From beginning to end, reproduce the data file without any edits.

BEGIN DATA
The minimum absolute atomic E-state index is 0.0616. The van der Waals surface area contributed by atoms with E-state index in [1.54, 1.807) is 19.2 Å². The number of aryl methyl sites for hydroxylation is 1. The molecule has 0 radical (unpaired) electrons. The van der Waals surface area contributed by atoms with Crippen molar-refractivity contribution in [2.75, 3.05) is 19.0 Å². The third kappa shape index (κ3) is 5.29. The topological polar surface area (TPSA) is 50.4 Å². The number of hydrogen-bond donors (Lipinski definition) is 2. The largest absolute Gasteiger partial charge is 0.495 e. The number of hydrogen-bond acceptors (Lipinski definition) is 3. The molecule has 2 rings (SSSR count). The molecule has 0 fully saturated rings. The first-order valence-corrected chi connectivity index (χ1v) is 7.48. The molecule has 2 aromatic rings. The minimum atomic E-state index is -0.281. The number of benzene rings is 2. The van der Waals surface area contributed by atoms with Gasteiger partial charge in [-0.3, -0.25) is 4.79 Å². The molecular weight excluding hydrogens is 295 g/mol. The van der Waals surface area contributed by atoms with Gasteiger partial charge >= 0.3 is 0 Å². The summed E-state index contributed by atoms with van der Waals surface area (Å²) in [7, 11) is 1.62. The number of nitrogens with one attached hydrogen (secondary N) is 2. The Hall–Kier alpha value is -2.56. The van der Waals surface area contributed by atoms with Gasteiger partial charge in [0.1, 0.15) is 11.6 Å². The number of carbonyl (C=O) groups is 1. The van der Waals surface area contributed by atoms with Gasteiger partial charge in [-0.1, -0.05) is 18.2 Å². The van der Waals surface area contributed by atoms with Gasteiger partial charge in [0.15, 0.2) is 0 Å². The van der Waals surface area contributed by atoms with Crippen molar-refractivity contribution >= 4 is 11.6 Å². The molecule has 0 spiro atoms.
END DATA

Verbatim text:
The minimum absolute atomic E-state index is 0.0616. The van der Waals surface area contributed by atoms with E-state index in [1.54, 1.807) is 19.2 Å². The number of aryl methyl sites for hydroxylation is 1. The molecule has 0 radical (unpaired) electrons. The van der Waals surface area contributed by atoms with Crippen molar-refractivity contribution in [2.75, 3.05) is 19.0 Å². The third kappa shape index (κ3) is 5.29. The topological polar surface area (TPSA) is 50.4 Å². The number of hydrogen-bond donors (Lipinski definition) is 2. The largest absolute Gasteiger partial charge is 0.495 e. The number of hydrogen-bond acceptors (Lipinski definition) is 3. The molecule has 2 rings (SSSR count). The molecule has 0 fully saturated rings. The first-order valence-corrected chi connectivity index (χ1v) is 7.48. The molecule has 2 aromatic rings. The minimum atomic E-state index is -0.281. The number of benzene rings is 2. The van der Waals surface area contributed by atoms with Gasteiger partial charge in [-0.3, -0.25) is 4.79 Å². The molecular weight excluding hydrogens is 295 g/mol. The van der Waals surface area contributed by atoms with Gasteiger partial charge >= 0.3 is 0 Å². The summed E-state index contributed by atoms with van der Waals surface area (Å²) in [7, 11) is 1.62. The number of nitrogens with one attached hydrogen (secondary N) is 2. The Hall–Kier alpha value is -2.56. The van der Waals surface area contributed by atoms with Gasteiger partial charge in [0.1, 0.15) is 11.6 Å². The number of carbonyl (C=O) groups is 1. The van der Waals surface area contributed by atoms with Gasteiger partial charge in [-0.1, -0.05) is 18.2 Å². The van der Waals surface area contributed by atoms with Gasteiger partial charge in [0.15, 0.2) is 0 Å². The van der Waals surface area contributed by atoms with Crippen molar-refractivity contribution >= 4 is 11.6 Å². The molecule has 0 spiro atoms.